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Inquirer editorial: ITT schools have been ripping off students and saddling them with debt for years

For decades, ITT Technical Institutes had a sweet deal: It gobbled up billions in federal student grants and loans in exchange for promised results that it rarely, if ever, produced.

Inquirer editorial: ITT used a predatory loan tactic to keep students hooked.
Inquirer editorial: ITT used a predatory loan tactic to keep students hooked.Read more

For decades, ITT Technical Institutes had a sweet deal: It gobbled up billions in federal student grants and loans in exchange for promised results that it rarely, if ever, produced.

Finally, the Department of Education last month barred ITT from using federal funds to enroll new students. The department said most ITT students were taking on heavy debt loads without ever getting degrees. ITT's records showed 96 percent of its students obtained federal loans or grants, but only 36 percent completed degree programs.

Those numbers are not surprising. Student loans to attend for-profit schools are a poor risk for taxpayers and students. For-profit students receive only 11 percent of federal college loans, but account for 44 percent of defaults.

Unable to stay on the federal loan train, ITT folded two weeks after the Education Department issued its Aug. 25 ban. That left more than 40,000 students nationwide, including 3,000 in Philadelphia and its suburbs, scrambling to figure out what to do next.

Many can't pay their share of the $500 million in loans owed by ITT students. There probably will be a repeat of the government's decision to forgive $200 million in loans taken out by students at another for-profit school, Corinthian College, which declared bankruptcy in 2015.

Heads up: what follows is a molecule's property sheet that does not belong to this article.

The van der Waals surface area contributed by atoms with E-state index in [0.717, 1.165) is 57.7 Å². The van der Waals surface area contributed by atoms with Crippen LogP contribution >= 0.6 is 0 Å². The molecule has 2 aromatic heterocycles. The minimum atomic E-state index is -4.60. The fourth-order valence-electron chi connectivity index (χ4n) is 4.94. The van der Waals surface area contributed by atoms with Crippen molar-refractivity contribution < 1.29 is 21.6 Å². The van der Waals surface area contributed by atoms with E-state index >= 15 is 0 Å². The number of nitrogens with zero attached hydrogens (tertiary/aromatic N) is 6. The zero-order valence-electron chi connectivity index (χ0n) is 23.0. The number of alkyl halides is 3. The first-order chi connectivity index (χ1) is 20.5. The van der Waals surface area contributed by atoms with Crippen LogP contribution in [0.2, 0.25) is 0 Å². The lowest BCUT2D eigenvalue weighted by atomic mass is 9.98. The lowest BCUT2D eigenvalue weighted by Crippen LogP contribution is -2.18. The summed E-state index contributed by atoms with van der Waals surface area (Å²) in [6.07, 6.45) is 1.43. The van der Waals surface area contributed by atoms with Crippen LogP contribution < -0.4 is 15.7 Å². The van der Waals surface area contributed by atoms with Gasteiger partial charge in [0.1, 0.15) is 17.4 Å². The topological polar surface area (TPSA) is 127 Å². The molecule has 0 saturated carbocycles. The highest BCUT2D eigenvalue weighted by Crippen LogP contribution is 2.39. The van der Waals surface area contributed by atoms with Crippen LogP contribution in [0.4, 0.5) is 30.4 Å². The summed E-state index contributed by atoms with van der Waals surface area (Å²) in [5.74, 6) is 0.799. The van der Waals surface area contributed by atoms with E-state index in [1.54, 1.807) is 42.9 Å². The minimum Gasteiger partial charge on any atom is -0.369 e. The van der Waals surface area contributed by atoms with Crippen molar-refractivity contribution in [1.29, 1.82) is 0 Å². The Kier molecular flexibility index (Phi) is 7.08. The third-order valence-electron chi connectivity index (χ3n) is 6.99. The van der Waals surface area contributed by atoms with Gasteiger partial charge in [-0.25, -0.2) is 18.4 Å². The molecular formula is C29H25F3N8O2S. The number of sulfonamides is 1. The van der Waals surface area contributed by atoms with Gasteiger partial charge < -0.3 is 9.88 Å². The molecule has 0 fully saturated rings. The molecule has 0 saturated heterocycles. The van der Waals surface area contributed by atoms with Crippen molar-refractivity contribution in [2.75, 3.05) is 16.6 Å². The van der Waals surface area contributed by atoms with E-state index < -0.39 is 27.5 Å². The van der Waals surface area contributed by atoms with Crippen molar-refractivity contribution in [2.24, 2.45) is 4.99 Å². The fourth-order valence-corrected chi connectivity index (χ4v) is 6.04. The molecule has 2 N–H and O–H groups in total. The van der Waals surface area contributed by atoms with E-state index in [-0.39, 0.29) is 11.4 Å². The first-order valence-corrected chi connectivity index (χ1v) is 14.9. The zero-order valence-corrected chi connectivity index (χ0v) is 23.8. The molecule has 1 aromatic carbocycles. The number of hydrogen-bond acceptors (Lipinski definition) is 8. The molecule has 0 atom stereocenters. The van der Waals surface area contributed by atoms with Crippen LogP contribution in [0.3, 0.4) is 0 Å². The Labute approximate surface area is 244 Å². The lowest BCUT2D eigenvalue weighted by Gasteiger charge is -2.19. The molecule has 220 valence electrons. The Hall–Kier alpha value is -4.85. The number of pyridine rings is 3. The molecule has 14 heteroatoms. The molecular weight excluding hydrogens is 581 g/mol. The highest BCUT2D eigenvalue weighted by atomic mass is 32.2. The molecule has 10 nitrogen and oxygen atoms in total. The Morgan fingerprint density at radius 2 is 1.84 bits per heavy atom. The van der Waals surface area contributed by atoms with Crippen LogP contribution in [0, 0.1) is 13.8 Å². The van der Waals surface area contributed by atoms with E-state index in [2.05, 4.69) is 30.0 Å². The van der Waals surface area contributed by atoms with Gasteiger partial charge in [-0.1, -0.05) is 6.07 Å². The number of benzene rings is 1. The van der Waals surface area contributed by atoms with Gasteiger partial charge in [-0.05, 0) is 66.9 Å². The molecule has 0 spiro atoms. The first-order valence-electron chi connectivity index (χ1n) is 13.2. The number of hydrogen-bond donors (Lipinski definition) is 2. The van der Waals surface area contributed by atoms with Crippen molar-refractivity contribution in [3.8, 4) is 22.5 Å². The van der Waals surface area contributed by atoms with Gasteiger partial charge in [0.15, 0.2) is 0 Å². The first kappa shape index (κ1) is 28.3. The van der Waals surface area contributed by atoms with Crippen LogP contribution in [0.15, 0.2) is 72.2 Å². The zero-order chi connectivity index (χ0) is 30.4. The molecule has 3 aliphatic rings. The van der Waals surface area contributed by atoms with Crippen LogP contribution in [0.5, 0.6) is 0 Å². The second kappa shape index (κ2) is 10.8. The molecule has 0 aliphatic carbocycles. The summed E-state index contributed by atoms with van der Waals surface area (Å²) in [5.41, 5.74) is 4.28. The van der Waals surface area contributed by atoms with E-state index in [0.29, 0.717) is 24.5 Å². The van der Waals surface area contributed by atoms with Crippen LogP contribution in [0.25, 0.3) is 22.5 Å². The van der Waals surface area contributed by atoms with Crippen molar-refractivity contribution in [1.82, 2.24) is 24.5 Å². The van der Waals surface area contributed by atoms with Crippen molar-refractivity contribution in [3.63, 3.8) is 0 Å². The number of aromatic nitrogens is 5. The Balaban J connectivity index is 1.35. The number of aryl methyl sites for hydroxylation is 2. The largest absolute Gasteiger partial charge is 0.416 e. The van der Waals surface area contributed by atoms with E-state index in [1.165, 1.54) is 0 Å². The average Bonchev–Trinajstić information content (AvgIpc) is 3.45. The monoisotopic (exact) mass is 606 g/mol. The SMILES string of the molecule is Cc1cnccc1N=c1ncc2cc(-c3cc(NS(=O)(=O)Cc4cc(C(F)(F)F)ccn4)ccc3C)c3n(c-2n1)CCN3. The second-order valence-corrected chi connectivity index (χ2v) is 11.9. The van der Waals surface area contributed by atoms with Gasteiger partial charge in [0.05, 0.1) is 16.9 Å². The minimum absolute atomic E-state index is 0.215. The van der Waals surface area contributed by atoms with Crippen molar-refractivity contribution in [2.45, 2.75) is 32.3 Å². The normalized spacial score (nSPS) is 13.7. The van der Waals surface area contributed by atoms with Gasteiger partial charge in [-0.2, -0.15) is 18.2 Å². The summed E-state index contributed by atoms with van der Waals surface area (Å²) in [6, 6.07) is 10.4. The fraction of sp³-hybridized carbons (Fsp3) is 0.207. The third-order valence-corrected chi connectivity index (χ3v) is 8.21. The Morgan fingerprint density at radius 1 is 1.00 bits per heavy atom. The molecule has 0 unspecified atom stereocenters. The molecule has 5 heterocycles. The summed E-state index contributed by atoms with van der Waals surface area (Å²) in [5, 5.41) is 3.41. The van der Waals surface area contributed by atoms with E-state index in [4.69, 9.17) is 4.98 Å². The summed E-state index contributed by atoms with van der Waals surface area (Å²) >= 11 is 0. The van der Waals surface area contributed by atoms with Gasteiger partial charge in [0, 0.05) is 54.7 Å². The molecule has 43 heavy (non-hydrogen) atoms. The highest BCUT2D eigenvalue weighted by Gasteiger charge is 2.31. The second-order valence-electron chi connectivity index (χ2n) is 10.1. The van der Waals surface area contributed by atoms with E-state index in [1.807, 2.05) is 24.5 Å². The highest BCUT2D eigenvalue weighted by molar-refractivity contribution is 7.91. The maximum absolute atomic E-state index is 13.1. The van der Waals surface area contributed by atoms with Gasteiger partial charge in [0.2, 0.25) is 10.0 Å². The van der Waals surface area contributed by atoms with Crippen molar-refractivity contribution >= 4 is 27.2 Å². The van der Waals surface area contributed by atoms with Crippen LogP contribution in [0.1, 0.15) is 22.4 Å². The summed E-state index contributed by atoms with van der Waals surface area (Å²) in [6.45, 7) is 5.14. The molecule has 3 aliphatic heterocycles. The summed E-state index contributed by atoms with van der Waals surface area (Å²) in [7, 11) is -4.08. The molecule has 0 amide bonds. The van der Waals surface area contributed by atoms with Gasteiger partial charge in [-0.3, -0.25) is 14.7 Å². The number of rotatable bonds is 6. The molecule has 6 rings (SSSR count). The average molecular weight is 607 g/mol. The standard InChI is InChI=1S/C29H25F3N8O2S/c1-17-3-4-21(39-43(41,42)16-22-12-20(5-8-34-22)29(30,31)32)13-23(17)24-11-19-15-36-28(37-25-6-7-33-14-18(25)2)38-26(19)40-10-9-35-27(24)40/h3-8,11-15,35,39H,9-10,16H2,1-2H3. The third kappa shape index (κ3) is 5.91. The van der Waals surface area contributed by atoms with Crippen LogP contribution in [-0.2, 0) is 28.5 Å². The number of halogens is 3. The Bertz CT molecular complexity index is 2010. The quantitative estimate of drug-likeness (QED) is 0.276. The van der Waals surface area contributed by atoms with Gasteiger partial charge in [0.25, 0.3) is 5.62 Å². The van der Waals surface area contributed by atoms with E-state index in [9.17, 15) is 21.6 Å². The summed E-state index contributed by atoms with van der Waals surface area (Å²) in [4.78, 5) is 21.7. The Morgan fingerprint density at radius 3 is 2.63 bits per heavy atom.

ITT students have long complained that they weren't getting jobs that paid promised wages. Massachusetts' attorney general accused ITT of telling students that more than 80 percent of its graduates found jobs in their fields when in reality it was less than 50 percent.

ITT used a predatory loan tactic to keep students hooked. It would give students interest-free loans that had to be paid off in one year. But any balance after that had to be repaid through loans with interest rates as high as 25 percent, according to a complaint filed by the Consumer Financial Protection Bureau.

A 2014 Senate Education Committee investigation concluded that spending four years at an ITT school could cost a student almost $100,000. Just think of the reputable colleges a student could attend for that. Just as outrageous is what ITT did with its loot, allocating 37 percent of nearly $1 billion in revenue to profit, spending 20 percent on marketing, and paying its CEO $7.6 million a year. That left little for academics.

ITT's problems have been apparent for years. Federal agents raided its offices in eight states in 2004. In 2005, ITT agreed to a $725,000 settlement with California after employees revealed how they inflated grades to qualify students for financial aid.

Aggressively lobbying Congress couldn't save ITT this time. ITT officials called the government's actions "reprehensible." What's reprehensible is how ITT ripped off students, including laid-off workers trying to develop skills for new careers.

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